The picture below shows the difference and how it is possible to get the 347 stroker and keep piece of mind for most:
1.090" CH Piston vs. 1.175" CH Piston
To still get the 347 stroker combination many will choose for a daily driver, piece of mind, or just overall oil control, the 5.315" rod with 1.175" compression height piston is often the most sound choice.
However, the 1.090" piston is not the issue it used to be. A proper engine builder can set proper piston to wall clearance, even tighter with better piston properties.
The use of a good dimpled oil support rail (needed for 1.090" pistons) that can't rotate in the groove (due to the dimple facing down into the pin bore and effectively locking it in place), you can help combat "extra" problems with oil consumption. Bad ones, use what amounts to a 3rd oil ring wiper with no dimple that clamps against the back of the oil ring groove and they can rotate and/or roll in place. Ideally you want a oil support rail to grip, which comes with it being the correct size, against the back of the oil ring groove and also have a dimple. A good builder and parts used are key. Here is a picture of an oil ring support in an aftermarket ls1 stroker piston, which helps put text to visualization:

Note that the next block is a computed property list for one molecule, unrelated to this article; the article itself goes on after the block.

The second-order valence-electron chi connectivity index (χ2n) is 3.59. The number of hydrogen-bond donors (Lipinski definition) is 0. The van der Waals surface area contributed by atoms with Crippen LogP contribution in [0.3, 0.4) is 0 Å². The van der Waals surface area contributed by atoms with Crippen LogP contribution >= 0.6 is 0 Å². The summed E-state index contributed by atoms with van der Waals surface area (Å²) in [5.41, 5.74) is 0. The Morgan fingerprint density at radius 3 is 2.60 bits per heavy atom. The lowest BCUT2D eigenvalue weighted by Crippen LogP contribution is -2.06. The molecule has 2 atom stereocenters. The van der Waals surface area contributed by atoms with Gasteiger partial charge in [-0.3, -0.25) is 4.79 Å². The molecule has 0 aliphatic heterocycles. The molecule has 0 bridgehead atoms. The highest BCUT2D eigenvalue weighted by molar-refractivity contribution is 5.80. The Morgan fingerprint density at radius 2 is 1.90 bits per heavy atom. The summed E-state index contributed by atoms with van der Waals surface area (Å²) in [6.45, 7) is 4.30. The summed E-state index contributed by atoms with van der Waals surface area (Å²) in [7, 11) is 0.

Oil Ring Land Support Ring for 1.090" Pistons on a 347 Stroker
The oil ring support goes underneath the oil control expander on the very bottom, if looking at the piston from it's 'in engine' orientation. The oil support rings go directly above and below the oil control expander, with the oil ring support on the furthest wrist pin side.
Also, a less popular idea to keep "extra" oil consumption problems from occuring, the use of a wrist pin button is used. It effectively acts as the name implies. It buttons into the wrist pin, creating a near solid piston for the 1.090" compression height piston. A picture of one below: